You can save a life



Rescuers in Spain took two weeks searching for two-year-old Julen Rosello who fell down a 100-meter well. They continued digging for two weeks but to no avail. Mine workers, who usually have vast experience in this field, jumped in and helped the rescuers but even their efforts did not help to rescue the toddler. Finally the lifeless body of the toddler was found. Sadness prevailed.

In such incidents, especially those related to uncovered artesian wells, it can take weeks and sometimes months of searching in order to find the victim. What occurred in Spain reminds us of the tragic event in Tabuk in March 2014 that claimed the life of Lama Al-Rouqi. That proved to be challenging as the rescuers took a long time before finding Lama dead. When we look at such incidents around the world, we can clearly see the danger of uncovered wells, which are often found on the outskirts of a city and in sparsely populated places.

We have read about similar incidents that have taken place in our country claiming the lives of innocent people because of the greed of the owners of uncovered wells. We need to report uncovered wells to the authorities in order to save innocent people, especially nowadays when it rains a lot.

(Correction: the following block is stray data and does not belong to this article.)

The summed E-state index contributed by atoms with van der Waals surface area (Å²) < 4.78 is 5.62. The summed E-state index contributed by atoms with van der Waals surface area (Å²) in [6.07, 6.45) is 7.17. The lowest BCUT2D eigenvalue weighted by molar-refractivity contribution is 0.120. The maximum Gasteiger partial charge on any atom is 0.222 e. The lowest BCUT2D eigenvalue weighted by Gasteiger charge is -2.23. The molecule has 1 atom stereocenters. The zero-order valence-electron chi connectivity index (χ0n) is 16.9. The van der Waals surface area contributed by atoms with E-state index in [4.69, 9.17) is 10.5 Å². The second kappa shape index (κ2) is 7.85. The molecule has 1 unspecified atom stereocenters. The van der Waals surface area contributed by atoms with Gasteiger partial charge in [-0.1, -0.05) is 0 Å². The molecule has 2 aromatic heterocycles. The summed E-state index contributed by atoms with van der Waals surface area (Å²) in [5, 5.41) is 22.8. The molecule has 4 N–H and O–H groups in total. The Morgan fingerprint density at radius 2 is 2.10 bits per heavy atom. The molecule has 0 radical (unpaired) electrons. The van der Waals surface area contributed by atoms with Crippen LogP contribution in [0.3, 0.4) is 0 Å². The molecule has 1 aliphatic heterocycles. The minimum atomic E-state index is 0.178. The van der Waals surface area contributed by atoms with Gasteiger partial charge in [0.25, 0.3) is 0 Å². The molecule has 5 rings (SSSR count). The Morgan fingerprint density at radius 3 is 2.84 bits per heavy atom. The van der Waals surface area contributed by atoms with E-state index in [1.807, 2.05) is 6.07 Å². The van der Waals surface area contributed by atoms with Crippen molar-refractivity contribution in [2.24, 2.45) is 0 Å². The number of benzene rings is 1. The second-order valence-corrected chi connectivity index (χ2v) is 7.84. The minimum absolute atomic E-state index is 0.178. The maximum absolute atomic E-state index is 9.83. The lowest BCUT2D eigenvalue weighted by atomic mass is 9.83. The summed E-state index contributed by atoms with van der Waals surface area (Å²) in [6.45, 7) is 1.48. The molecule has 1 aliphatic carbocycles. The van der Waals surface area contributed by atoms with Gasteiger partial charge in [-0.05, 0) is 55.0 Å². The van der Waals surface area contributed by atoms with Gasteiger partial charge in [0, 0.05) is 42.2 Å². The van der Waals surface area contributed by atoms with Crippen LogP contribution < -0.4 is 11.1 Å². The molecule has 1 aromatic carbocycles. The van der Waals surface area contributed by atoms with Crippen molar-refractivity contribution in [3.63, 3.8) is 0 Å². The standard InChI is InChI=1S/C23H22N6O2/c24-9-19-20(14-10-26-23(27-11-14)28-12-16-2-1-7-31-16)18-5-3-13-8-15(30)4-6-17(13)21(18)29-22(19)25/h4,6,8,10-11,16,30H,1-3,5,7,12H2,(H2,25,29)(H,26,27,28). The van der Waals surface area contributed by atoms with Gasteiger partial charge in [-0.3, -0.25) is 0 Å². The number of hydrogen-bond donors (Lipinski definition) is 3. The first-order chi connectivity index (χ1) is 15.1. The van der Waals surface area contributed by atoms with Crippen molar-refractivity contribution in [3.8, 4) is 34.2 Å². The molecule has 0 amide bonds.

The Ministry of Environment, Water and Agriculture has initiated a project called “Reporting an uncovered well can save a soul” in collaboration with the Civil Defense. Picnickers should cooperate with authorities and report any uncovered well they find and send coordinates to the pertinent authority so that they can take action. The ministry needs to launch an application for this purpose in order to allow the general public to report such incidents easily and quickly. I believe such an application will help reduce the number of these tragic incidents. Needless to say, the owners of such wells should be punished for leaving them uncovered.

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